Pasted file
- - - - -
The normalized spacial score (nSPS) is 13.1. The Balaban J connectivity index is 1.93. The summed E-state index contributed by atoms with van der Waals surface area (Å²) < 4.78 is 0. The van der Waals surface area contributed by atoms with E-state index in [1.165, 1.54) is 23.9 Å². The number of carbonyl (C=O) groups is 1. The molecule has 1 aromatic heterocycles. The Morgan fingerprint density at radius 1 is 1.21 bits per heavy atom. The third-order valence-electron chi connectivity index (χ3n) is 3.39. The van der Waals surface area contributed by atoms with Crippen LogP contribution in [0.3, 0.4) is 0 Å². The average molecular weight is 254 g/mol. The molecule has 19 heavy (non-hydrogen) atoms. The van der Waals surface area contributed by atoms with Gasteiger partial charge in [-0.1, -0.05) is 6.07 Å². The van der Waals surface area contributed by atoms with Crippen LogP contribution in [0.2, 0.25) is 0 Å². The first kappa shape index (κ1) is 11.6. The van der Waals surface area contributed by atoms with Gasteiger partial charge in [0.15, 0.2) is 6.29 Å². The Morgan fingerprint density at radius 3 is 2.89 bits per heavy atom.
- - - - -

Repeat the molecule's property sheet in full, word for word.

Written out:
The normalized spacial score (nSPS) is 13.1. The Balaban J connectivity index is 1.93. The summed E-state index contributed by atoms with van der Waals surface area (Å²) < 4.78 is 0. The van der Waals surface area contributed by atoms with E-state index in [1.165, 1.54) is 23.9 Å². The number of carbonyl (C=O) groups is 1. The molecule has 1 aromatic heterocycles. The Morgan fingerprint density at radius 1 is 1.21 bits per heavy atom. The third-order valence-electron chi connectivity index (χ3n) is 3.39. The van der Waals surface area contributed by atoms with Crippen LogP contribution in [0.3, 0.4) is 0 Å². The average molecular weight is 254 g/mol. The molecule has 19 heavy (non-hydrogen) atoms. The van der Waals surface area contributed by atoms with Gasteiger partial charge in [-0.1, -0.05) is 6.07 Å². The van der Waals surface area contributed by atoms with Crippen LogP contribution in [0.2, 0.25) is 0 Å². The first kappa shape index (κ1) is 11.6. The van der Waals surface area contributed by atoms with Gasteiger partial charge in [0.15, 0.2) is 6.29 Å². The Morgan fingerprint density at radius 3 is 2.89 bits per heavy atom.